The Rise of “Pro Bono for All”

Pro Bono for All

Guest post by Linda B. Gornitsky, Ph.D., President, LBG Associates

Pro bono is growing and evolving. It provides more and more opportunities for employees to stretch their skills, and for nonprofits to strengthen their options.

This trend is backed by LBG Associates’ and LBG Research Institute’s latest research report, “Pro Bono Today: What’s New, What’s Working.”

An important finding from the report is that many companies are already embracing the philosophy of “pro bono for all”. This means they’ve consciously expanded their pro bono programs to include more employees and more nonprofits. They’ve curated a portfolio of programs, including time-intensive, strategically focused pro bono opportunities.

One such program is “Loaned Employees,” where an employee or team of employees are released from their regular jobs and volunteer full-time with a nonprofit for a set amount of time. The volunteers may already be local to the charity, or may be relocated in order to serve.

They’ve also crafted short-term engagements, such as half-day or full-day pro bono marathons. This type of robust portfolio ensures that as many employees as possible are able to participate.

The Benefits of “Pro Bono for All”

The portfolio model mentioned above recognizes that both employees and nonprofits can be in different states of readiness to perform and receive pro bono work. But they can both benefit from a short-term pro bono or a skills-based project as a standalone or a step to a more intensive commitment.

For example, the research found that highly intensive pro bono programs are reserved for high performers and high-potential employees because of their leadership development potential. This leaves out employees who would like to use their professional skills to help nonprofits solve their problems. Creating additional opportunities, through marathons or a database of pro bono or skills-based projects posted by the nonprofits, allows potentially all employees to try their hand at pro bono or skills-based volunteering.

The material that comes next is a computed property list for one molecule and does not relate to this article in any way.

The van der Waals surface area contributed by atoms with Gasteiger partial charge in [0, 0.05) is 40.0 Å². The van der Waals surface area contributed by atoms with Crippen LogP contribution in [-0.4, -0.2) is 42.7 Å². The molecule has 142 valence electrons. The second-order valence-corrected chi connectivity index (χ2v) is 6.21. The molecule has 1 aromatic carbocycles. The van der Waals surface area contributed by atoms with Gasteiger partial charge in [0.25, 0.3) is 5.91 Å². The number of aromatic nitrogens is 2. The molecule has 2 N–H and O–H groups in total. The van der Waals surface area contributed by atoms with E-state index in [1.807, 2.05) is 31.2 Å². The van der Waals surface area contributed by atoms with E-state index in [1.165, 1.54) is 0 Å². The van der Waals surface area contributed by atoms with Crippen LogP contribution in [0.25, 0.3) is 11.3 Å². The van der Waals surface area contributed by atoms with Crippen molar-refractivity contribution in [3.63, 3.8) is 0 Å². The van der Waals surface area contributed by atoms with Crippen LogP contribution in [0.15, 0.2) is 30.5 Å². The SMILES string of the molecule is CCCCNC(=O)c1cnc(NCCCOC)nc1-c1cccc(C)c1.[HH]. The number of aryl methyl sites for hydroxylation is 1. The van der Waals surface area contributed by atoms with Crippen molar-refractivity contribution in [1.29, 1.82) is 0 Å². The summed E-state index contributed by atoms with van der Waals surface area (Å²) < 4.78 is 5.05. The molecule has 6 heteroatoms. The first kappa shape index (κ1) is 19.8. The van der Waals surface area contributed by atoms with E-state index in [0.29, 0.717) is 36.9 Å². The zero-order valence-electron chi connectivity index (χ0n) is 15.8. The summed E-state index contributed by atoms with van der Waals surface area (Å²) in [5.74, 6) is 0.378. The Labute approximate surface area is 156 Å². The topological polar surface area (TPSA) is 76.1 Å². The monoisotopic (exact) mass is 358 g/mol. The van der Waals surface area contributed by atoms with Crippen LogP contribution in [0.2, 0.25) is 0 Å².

As for nonprofits, not every organization with a compelling need is ready to host pro bono volunteers. Nonprofit readiness is always a concern when choosing a partner for a strategic, time-intensive project, whether virtual or on-site. (For more information on the challenges of pro bono from the nonprofit point of view, see our previous study.) While not ready to host a team of volunteers on site for weeks or months to dig into a strategic issue, a nonprofit might still benefit from professional help on a smaller project, such as social media marketing or writing an employee handbook. Making these options available also breaks down some of the barriers to being inclusive and accepting pro bono help.

The report contains detailed insights into how pro bono is conducted today and data-backed suggestions to incorporate into your employee volunteer program. You can download it for free at www.lbg-associates.com.

 

About LBG Associates

LBG Associates is a woman-owned consulting firm focused on designing, implementing and managing corporate citizenship and employee engagement programs and initiatives. Founded in 1993 by Dr. Linda Gornitsky, LBG Associates drives social change through advice, implementation, research and training. Find more information at: www.lbg-associates.com.


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